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Peter Campbell, Rishi Agarwal, Tony Redmond, K Sheng Lim, Bruce Evans; Repeatability and Comparison of Anterior Chamber Angle Assessment Tests. Invest. Ophthalmol. Vis. Sci. 2014;55(13):933.
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To evaluate the repeatability of gonioscopy, van Herick method and Anterior Segment Optical Coherence Tomography (AS-OCT) and assess the agreement between these techniques.
Gonioscopy, van Herick method and AS-OCT were performed on two occasions, one month apart, on patients recruited from optometry practice. All tests were undertaken by one optometrist. One eye was randomly selected for inclusion in the analysis. An eye was graded as occludable with gonioscopy if the posterior pigmented trabecular meshwork was not visible for 90 degrees or more. Anterior Segment images were captured with a Topcon OCT-2000 using the anterior segment setting (see image below). AS-OCT images were graded by a second optometrist masked to the gonioscopy and van Herick method results. The weighted kappa statistic (κ) was used to measure repeatability and agreement.
Results were obtained for 80 eyes of 80 subjects. For gonioscopy, 12 subjects were found to have occludable angles on visit 1 (15%) and 13 subjects on visit 2 (16.2%), κ=0.542. For van Herick method, 17 subjects were found to have occludable angles on visit 1 (21.2%) and 12 subjects on visit 2 (15%) κ=0.641. For AS-OCT, 12 subjects were found to have occludable angles on visit 1 (15%) and 10 subjects on visit 2 (12.5%), κ=0.641. Four subjects had an occludable grading with all three methods at visit 1 and three subjects at visit 2. The agreement between gonioscopy and van Herick was good: κ=0.641 at visit 1 and κ=0.708 at visit 2; agreement between gonioscopy and AS-OCT was fair: κ=0.546 at visit 1 and κ=0.510 at visit 2.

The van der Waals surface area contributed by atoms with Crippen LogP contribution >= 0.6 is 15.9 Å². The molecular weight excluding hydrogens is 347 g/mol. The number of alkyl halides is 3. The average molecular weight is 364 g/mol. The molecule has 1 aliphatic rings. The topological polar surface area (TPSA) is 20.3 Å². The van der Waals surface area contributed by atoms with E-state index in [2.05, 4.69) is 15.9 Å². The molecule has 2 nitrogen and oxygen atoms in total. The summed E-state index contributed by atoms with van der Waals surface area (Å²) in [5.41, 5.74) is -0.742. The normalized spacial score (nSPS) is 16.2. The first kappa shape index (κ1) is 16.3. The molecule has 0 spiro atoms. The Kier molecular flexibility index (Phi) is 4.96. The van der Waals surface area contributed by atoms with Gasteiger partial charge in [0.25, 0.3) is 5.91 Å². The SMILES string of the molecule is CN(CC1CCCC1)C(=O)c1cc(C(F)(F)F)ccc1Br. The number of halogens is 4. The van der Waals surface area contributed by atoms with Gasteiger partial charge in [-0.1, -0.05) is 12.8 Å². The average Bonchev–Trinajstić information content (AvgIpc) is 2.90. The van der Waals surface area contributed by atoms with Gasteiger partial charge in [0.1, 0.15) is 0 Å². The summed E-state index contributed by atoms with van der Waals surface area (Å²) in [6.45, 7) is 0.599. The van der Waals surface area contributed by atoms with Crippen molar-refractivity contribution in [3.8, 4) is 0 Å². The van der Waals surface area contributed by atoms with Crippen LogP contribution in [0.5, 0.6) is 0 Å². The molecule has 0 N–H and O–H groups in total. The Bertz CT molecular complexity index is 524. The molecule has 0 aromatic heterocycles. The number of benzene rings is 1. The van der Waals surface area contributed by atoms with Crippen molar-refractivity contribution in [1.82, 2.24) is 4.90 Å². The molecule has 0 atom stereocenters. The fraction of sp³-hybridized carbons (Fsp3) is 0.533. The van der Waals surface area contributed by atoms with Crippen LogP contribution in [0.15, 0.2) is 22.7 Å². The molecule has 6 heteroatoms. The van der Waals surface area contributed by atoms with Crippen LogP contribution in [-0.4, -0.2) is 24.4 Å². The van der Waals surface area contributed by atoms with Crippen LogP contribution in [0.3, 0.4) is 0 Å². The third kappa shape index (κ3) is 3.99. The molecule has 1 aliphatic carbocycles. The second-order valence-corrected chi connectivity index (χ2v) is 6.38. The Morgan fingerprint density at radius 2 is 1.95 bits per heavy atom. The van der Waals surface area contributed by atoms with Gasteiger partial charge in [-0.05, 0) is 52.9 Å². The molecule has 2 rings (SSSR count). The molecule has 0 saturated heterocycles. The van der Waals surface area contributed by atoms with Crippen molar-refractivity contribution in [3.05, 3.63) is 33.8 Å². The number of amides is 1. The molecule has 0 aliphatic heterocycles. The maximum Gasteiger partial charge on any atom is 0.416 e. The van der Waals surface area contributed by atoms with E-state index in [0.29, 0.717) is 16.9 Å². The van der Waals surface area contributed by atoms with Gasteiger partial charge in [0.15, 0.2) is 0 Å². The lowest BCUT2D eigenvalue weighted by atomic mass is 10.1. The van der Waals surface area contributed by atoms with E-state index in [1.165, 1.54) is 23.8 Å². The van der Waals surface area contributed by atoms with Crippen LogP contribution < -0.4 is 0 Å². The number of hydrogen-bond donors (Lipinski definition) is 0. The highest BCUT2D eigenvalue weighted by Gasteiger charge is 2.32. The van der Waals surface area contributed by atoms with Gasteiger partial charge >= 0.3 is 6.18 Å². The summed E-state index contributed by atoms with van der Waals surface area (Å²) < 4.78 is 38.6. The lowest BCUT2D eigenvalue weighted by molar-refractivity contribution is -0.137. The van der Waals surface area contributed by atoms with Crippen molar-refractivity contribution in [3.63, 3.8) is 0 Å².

Gonioscopy, despite being a semi-subjective test, is the gold standard method for detecting primary angle closure. Intra-observer repeatability for gonioscopy, van Herick method and AS-OCT is fair, with van Herick method and AS-OCT performing better than gonioscopy. The van Herick method appears to show good agreement with gonioscopy, whereas agreement between AS-OCT and gonioscopy is fair. The van Herick method would appear to be preferable to AS-OCT when considering alternatives to gonioscopy, for example, in glaucoma shared care schemes. OCT instruments that are specifically designed for anterior segment imaging may perform better but are not widely available in clinical practice.
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